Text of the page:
<< by on July 2nd, 2010
After covering Facebook , Twitter and Foursquare, here are my privacy setting suggestions for LinkedIn. As the most professional of social networks, it’d be a smart idea to take time to review how you’re presenting yourself.
Everyone checks out other people’s profiles on LinkedIn. Each user sees a list of who has looked at their profile. Does “7 people in the last 5 days have viewed your profile” ring a bell? Remember, you have a choice on how and if you’d like to display your name in those results. Here are the available options:
- Your name and headline
- Your anonymous profile characteristics, such as industry and title
- Nothing. You will be completely invisible to users you have viewed.
Depending on your type of position and industry this setting may have a different importance level for you. For example, if you’re a recruiter or in HR this feature is a necessary setting to consider.
Profile and Status updates
This section is worth reviewing for everyone. Do you want to tell your entire network when you update your profile? How about when you make a status update? Those controls are available under: Settings, Privacy Settings, Profile and Status Updates. I’d definitely recommend updating your network with status updates.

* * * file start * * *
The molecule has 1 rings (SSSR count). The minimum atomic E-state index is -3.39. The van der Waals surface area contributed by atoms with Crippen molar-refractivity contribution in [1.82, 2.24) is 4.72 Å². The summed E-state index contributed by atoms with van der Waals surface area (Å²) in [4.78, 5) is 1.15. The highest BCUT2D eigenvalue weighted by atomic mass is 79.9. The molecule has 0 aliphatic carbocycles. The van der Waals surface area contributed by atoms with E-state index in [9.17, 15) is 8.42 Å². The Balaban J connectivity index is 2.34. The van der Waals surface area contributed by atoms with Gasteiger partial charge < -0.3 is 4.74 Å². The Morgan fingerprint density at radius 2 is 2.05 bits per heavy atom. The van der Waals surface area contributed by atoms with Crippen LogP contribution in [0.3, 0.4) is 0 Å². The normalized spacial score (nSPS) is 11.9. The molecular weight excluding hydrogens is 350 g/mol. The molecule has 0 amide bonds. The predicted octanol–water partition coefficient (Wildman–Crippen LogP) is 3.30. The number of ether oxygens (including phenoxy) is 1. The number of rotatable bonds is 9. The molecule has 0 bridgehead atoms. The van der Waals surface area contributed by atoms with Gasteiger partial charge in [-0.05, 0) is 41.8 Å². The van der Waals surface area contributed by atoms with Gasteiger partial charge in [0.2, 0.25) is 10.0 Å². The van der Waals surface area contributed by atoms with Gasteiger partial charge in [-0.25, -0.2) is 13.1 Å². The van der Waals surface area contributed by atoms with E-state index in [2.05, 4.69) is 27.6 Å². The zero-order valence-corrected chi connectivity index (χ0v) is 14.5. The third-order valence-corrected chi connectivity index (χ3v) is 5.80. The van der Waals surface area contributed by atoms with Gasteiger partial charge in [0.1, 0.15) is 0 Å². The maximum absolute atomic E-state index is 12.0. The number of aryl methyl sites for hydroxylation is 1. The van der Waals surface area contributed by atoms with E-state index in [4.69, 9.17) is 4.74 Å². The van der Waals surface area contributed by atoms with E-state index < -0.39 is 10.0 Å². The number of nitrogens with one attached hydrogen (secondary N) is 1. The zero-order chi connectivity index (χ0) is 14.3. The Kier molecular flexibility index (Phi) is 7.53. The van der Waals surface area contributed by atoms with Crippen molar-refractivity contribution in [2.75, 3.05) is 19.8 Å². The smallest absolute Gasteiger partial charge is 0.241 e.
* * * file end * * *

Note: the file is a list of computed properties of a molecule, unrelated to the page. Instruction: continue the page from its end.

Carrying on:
If you’re making connections with potential clients – with multiple people at one company – is your employer willing to share that info with the public? If you’re in a very competitive environment for clients, will your competitors see those connections piling up and know a deal is in the works? If you connect with potential clients and work in a highly competitive industry, you might want to check out this setting. In my opinion, having open connections is appropriate in most cases.
Do you have Twitter, Posterous, WordPress or Slideshare connected to your LinkedIn Account? Under the Authorized applications section is where you’d find your current list of connected applications and external websites. You can remove these applications from this page, as well.
If you’re a NYTimes.com reader, this might catch your attention. With this feature enabled, NYTimes.com will customize your headline results based on information provided within your LinkedIn profile. Have you noticed this change?
Aside from privacy, I can’t help but mention how important it is to have a complete profile with a photo and current content. It doesn’t have to take a long time setting it up, either. Check out Five Things to Do on LinkedIn Before You Leave the Office Today.
Other Posts in this series: